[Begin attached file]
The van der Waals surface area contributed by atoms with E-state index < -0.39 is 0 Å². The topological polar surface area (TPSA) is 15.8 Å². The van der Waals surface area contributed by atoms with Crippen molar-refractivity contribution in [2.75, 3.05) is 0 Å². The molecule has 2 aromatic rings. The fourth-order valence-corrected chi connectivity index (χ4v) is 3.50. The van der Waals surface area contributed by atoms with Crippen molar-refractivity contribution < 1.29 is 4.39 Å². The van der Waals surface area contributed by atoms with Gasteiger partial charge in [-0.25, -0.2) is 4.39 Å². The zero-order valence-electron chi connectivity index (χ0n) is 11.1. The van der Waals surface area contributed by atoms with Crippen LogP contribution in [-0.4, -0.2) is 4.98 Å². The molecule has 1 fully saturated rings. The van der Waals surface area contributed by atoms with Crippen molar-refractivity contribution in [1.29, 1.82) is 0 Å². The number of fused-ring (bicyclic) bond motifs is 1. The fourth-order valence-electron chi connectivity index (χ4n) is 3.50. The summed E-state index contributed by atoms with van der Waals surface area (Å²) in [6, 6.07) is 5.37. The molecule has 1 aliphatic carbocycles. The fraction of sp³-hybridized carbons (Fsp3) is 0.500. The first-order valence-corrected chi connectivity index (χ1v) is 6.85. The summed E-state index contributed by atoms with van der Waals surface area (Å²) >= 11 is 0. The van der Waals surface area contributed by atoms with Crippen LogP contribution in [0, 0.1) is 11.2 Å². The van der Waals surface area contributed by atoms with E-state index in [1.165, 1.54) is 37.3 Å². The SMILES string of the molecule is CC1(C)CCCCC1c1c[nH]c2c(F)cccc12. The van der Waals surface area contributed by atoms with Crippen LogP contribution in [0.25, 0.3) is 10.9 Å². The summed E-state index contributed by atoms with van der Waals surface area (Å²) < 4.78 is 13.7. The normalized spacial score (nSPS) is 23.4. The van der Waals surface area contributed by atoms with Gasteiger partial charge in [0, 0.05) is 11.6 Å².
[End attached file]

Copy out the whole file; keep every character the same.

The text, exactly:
The van der Waals surface area contributed by atoms with E-state index < -0.39 is 0 Å². The topological polar surface area (TPSA) is 15.8 Å². The van der Waals surface area contributed by atoms with Crippen molar-refractivity contribution in [2.75, 3.05) is 0 Å². The molecule has 2 aromatic rings. The fourth-order valence-corrected chi connectivity index (χ4v) is 3.50. The van der Waals surface area contributed by atoms with Crippen molar-refractivity contribution < 1.29 is 4.39 Å². The van der Waals surface area contributed by atoms with Gasteiger partial charge in [-0.25, -0.2) is 4.39 Å². The zero-order valence-electron chi connectivity index (χ0n) is 11.1. The van der Waals surface area contributed by atoms with Crippen LogP contribution in [-0.4, -0.2) is 4.98 Å². The molecule has 1 fully saturated rings. The van der Waals surface area contributed by atoms with Crippen molar-refractivity contribution in [1.29, 1.82) is 0 Å². The number of fused-ring (bicyclic) bond motifs is 1. The fourth-order valence-electron chi connectivity index (χ4n) is 3.50. The summed E-state index contributed by atoms with van der Waals surface area (Å²) in [6, 6.07) is 5.37. The molecule has 1 aliphatic carbocycles. The fraction of sp³-hybridized carbons (Fsp3) is 0.500. The first-order valence-corrected chi connectivity index (χ1v) is 6.85. The summed E-state index contributed by atoms with van der Waals surface area (Å²) >= 11 is 0. The van der Waals surface area contributed by atoms with Crippen LogP contribution in [0, 0.1) is 11.2 Å². The van der Waals surface area contributed by atoms with E-state index in [1.165, 1.54) is 37.3 Å². The SMILES string of the molecule is CC1(C)CCCCC1c1c[nH]c2c(F)cccc12. The van der Waals surface area contributed by atoms with Crippen LogP contribution in [0.25, 0.3) is 10.9 Å². The summed E-state index contributed by atoms with van der Waals surface area (Å²) < 4.78 is 13.7. The normalized spacial score (nSPS) is 23.4. The van der Waals surface area contributed by atoms with Gasteiger partial charge in [0, 0.05) is 11.6 Å².